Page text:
Dear President of Amtrak

Savannah Morning News

Sept. 24, 2017

Dear Mr. Richard Anderson,

I hear you are the new chief at Amtrak – welcome aboard! –  that you are moving over from Delta Airlines, where everyone said you did such a good job. Before that it was United Healthcare. Wow. impressive. I heard most of that from Victoria, the car attendant on the Capitol Limited out of Chicago.

She’s excited about you coming on board. Me too. There’s so many great things about the train. Like Victoria. Flight attendants don’t hold a candle to train attendants. Airline people never have anything nice to say. They’re plastic. And they’re not particularly helpful. Or sure. They tell us we can unbuckle our seat belts and walk around if we wish. But walk where? I want to ask. They act as if we’re doing them a favor when we squeeze into our seats. Trains are human. Train people are human beings, not robots.

I know you’re pretty busy with numbers and tracks and switches and all the things it takes to run a big company. But I was thinking maybe every once in a while you should hop a train, lean back in one of those reclining seats in coach, feel the gentle starts and stops and ride incognito. Then you could remember why people take trains instead of planes. It’s not because they’re afraid of flying. They just prefer the de-stress level.

A couple weeks ago I rode the Texas Eagle from Dallas to Chicago. It arrived late, which kind of complicated my trip since I had two legs in front of me. It messed up other people too. But oddly enough no one in that beautiful downtown Beaux Arts Dallas station with those 48-foot ceilings and original chandeliers (where 80 trains used to go in and out of) seemed too put out about it.  The New York deli across the street, Cindi’s, might have had something to do with that. I recommend the bagel and lox plate. The Sixth Floor Museum at Dealey Plaza, where Lee Harvey Oswald shot President Kennedy, was a pretty great way to spend some time too. The Texas Eagle is one of the longest routes in your company (well, my company too since Amtrak is a quasi-public corporation) so it’s bound to be late with the mish-mash of freight trains. But that’s another subject, right? Freight trains? Everyone knows they get preferential treatment. There’s got to be something you can do about that. If you come from the complicated, counter-intuitive world health care you can help solve this.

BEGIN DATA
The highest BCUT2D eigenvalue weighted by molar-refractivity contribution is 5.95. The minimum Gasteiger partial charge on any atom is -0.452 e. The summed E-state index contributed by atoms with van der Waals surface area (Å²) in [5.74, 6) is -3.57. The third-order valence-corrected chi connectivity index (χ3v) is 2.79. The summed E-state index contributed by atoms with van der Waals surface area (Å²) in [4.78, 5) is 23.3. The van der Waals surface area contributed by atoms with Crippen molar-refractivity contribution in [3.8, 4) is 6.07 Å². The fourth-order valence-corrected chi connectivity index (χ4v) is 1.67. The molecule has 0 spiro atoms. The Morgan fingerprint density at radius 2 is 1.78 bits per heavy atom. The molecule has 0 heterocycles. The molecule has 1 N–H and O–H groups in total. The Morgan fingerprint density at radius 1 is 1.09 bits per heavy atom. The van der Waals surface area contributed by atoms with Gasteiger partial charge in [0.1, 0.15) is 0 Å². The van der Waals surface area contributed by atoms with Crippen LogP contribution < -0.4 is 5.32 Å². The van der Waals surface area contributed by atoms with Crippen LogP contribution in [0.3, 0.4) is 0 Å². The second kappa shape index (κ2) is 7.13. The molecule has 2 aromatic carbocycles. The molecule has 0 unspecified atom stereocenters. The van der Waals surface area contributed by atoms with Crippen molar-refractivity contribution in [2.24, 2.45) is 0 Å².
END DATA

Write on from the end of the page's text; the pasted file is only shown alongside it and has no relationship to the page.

It doesn’t take long to get comfortable on the Texas Eagle. Even before I made it to the dining car for my 7:30 reserved dinner seating I passed through the Sightseer Lounge (using the exaggerated penguin step recommended by Victoria). That’s where I saw Danny and his son, Tim. They were sitting next to one another shoulder to shoulder in at table watching a ballgame on a laptop, a light blanket thrown over their shoulders. (Temperature control on the train might be something you look into, Mr. Anderson. It’s either really, really cold or really, really hot). Amtrak pins festooned their hats. They were tuned into an Oakland A’s – Red Sox game while traveling from Tucson to Philadelphia.

“Got a score on the Cubs?” I asked.

Danny said he’d check and get back to me.

The dad is in real estate. He likes to unwind on the train. The son, 12, is a train freak. “I hope he never outgrows it,” said Danny. Then I noticed the earplugs they both wore and the scanner sitting on the table. I asked about it. They like to listen to the chatter between conductor and car attendants. Sometimes there’s drama. In real time.

“Once they were throwing a guy off the train,” Tim said. “I think he had a knife. We were riding through Oregon going through Donner Pass and we watched the cops chase him in the snowy road.”

Note to self: get one of the hand-held radio scanners.

The next day I saw Tim sitting next to the window with another kind of device – a video camera attached to the glass. He downloads what he shoots on a YouTube site.

Not everyone sitting in the Sightseer Lounge is that productive. Some people sit by themselves and look at the scenery – fields of sunflowers, piles of tires, backyards with trampolines and above ground pools, cemeteries, silos, sand piles, solar farms, random couches in the woods. Nothing exciting. Small town America: Ned’s Barber Shop, American Legion Post 13, Senka’s Carpet, LV’s Pub, KMK Insurance Co., Growden Heating, faded Coca-Cola signs on red brick buildings.

That night at dinner I sat with an IT man who works in a fine arts museum in Buffalo. He’s from Bangladesh but his family moved to Toronto.

“If you visit the museum call me, I’ll give you a tour,” he said.

“Thanks but I’ll never remember your name,” I answered.

“Just ask for the brown man,” he said. “They’ll know it’s me.”